Q: How many economists does it take to screw in a light bulb?
A: Zero. The invisible hand will do it.

Making jokes about economics is fun and easy. The field’s nickname is the ‘dismal science’. Type ‘economic jokes’ into Google and you will see 19.5 million hits, far more than other fields, and almost as many as for political jokes. Economics is the field that people love to hate.

Improving economics is much harder than making jokes. In a special issue of the Journal of Economic Behavior and Organization, more than two dozen scholars from around the world have written 13 articles with the important and difficult goal of making economics better.

The title of the special issue is “Evolution as a General Theoretical Framework for Economics and Public Policy.” This is a relatively novel approach and deserves some discussion.

The standard economic paradigm is the neoclassical model. People know what makes them happy and are good at making decisions to accomplish their goals. Furthermore, neoclassical theory has been used to support free market policies by arguing that self-interested, rational actors lead to ‘optimal’ social outcomes, when optimal is defined in a particular way.

“People are rational and greed is good” would be a lay summary of neoclassical economics.

Just reading that sentence probably makes many people’s blood boil. The list of critics of neoclassical economic is long and distinguished. Within the citadels of economic power, however, only one critique has made significant inroads. This successful critique is the behavioral economic field founded by Daniel Kahneman, Amos Tversky, and most forcefully advanced by Professor Richard Thaler of the University of Chicago.

Professor Thaler sums up behavioral economics by saying that people are ‘nicer and dumber’ than economists assume.

The authors of the special issue of JEBO believe that evolutionary theory is required to improve economics. In 1973, the famous biologist Theodosius Dobzhansky, wrote, “Seen in the light of evolution, biology is, perhaps, intellectually the most satisfying and inspiring science. Without that light it becomes a pile of sundry facts-some of them interesting or curious but making no meaningful picture as a whole.”

Paraphrasing Dobzhanksy, we, the authors of these articles on economics and evolution, argue that economics without evolution is a pile of sundry facts-some of them interesting or curious but making no meaningful picture as a whole.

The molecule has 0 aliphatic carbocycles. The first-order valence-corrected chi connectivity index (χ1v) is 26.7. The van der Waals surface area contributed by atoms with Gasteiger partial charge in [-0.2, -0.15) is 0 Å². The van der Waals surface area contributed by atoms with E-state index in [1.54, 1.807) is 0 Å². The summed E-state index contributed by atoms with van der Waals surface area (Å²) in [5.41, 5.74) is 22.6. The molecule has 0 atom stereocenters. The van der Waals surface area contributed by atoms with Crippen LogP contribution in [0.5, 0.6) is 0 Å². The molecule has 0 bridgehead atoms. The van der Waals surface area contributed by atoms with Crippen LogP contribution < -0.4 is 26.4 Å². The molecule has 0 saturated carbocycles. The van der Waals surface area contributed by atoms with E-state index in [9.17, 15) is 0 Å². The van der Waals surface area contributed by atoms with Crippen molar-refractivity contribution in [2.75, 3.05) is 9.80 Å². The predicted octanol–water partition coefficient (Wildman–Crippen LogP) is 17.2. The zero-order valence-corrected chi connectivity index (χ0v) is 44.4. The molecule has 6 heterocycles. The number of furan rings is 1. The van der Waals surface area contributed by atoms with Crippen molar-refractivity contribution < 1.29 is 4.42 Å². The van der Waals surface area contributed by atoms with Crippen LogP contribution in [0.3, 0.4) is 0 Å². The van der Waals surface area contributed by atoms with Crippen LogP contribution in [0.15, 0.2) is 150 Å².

Furthermore, these articles go beyond criticism to specific areas. In many cases, the authors have devoted decades to these topics, and are recognized global leaders. The techniques range from theoretical to experimental to simulation. The species covered include humans, non-human primates, and many other animals.

In order to make the issue accessible, This View of Life is pleased to provide short summaries of each article that link to the full-length articles, which the Evolution Institute has paid to make free online for a period of six months.

We welcome your interest and your comments.


Read summaries of the articles:

1) Evolution As A General Theoretical Framework For Economics And Public Policy

2) Economic Cosmology and the Evolutionary Challenge

3) Generalizing The Core Design Principles For The Efficacy of Groups

4) Phylogenetic Footprints in Organizational Behavior

5) A Naturalistic Theory of Economic Organization

6) The Evolution of Trust

7) The Evolution Of Self-Organization In A Small, Complex, Economy

8) The Evolution of Hyperbolic Discounting: Implications for Truly Social Valuation of the Future

9) Toward A Neo-Darwinian Synthesis Of Neoclassical And Behavioral Economics

10) Darwin’s Invisible Hand: Market Competition, Evolution And The Firm

11) The Role Of Writing And Recordkeeping In The Cultural Evolution Of Human Cooperation

12) Prevention Science, The Tobacco Industry and Market Ideology

Published On: July 3, 2013

Terence Burnham

Terence Burnham

Terry Burnham is an economist who studies the biological and evolutionary basis of human behavior. He is Associate Professor at Chapman University. He has a Ph.D. in Business Economics from Harvard University, a Masters from the MIT Sloan School with a concentration in finance. HIs undergraduate degree is in biophysics from the University of Michigan.Terry was a professor at the Harvard Kennedy School, the University of Michigan, and the Harvard Business School. His non-academic experiences include working for Goldman, Sachs & Co., being the chief financial officer for Progenics Pharmaceuticals and being the director of Portfolio Management for Acadian Asset Management, a quantitative equity manager. Visit his blog.

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